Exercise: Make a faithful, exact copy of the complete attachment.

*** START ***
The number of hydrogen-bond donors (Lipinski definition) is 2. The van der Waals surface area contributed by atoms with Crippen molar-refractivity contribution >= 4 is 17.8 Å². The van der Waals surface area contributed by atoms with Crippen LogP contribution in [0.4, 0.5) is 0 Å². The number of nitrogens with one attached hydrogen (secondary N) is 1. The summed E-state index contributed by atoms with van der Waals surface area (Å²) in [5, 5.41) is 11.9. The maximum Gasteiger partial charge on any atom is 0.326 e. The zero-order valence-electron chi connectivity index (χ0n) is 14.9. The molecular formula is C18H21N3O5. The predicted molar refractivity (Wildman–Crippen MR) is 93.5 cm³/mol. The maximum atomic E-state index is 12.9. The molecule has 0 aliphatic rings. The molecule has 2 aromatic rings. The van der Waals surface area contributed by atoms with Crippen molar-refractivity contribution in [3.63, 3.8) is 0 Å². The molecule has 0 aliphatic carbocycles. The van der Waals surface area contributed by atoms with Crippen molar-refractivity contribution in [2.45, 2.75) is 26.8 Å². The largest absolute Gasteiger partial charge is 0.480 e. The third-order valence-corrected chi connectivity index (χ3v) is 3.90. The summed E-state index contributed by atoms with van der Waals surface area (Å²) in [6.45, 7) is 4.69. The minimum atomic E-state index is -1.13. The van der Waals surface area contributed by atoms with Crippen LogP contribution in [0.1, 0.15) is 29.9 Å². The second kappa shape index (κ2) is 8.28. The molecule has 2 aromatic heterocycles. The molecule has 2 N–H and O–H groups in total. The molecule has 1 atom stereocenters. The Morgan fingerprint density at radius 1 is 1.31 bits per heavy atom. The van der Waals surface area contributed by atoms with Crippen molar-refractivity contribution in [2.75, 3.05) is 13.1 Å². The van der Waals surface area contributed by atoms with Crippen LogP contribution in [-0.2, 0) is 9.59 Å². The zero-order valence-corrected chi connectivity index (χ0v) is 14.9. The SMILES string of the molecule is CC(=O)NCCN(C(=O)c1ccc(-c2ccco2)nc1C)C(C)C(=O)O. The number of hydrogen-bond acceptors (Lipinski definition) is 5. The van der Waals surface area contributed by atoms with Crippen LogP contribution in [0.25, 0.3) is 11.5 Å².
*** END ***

The number of hydrogen-bond donors (Lipinski definition) is 2. The van der Waals surface area contributed by atoms with Crippen molar-refractivity contribution >= 4 is 17.8 Å². The van der Waals surface area contributed by atoms with Crippen LogP contribution in [0.4, 0.5) is 0 Å². The number of nitrogens with one attached hydrogen (secondary N) is 1. The summed E-state index contributed by atoms with van der Waals surface area (Å²) in [5, 5.41) is 11.9. The maximum Gasteiger partial charge on any atom is 0.326 e. The zero-order valence-electron chi connectivity index (χ0n) is 14.9. The molecular formula is C18H21N3O5. The predicted molar refractivity (Wildman–Crippen MR) is 93.5 cm³/mol. The maximum atomic E-state index is 12.9. The molecule has 0 aliphatic rings. The molecule has 2 aromatic rings. The van der Waals surface area contributed by atoms with Crippen molar-refractivity contribution in [3.63, 3.8) is 0 Å². The molecule has 0 aliphatic carbocycles. The van der Waals surface area contributed by atoms with Crippen molar-refractivity contribution in [2.45, 2.75) is 26.8 Å². The largest absolute Gasteiger partial charge is 0.480 e. The third-order valence-corrected chi connectivity index (χ3v) is 3.90. The summed E-state index contributed by atoms with van der Waals surface area (Å²) in [6.45, 7) is 4.69. The minimum atomic E-state index is -1.13. The van der Waals surface area contributed by atoms with Crippen LogP contribution in [0.1, 0.15) is 29.9 Å². The second kappa shape index (κ2) is 8.28. The molecule has 2 aromatic heterocycles. The molecule has 2 N–H and O–H groups in total. The molecule has 1 atom stereocenters. The Morgan fingerprint density at radius 1 is 1.31 bits per heavy atom. The van der Waals surface area contributed by atoms with Crippen molar-refractivity contribution in [2.75, 3.05) is 13.1 Å². The van der Waals surface area contributed by atoms with Crippen LogP contribution in [-0.2, 0) is 9.59 Å². The zero-order valence-corrected chi connectivity index (χ0v) is 14.9. The SMILES string of the molecule is CC(=O)NCCN(C(=O)c1ccc(-c2ccco2)nc1C)C(C)C(=O)O. The number of hydrogen-bond acceptors (Lipinski definition) is 5. The van der Waals surface area contributed by atoms with Crippen LogP contribution in [0.25, 0.3) is 11.5 Å².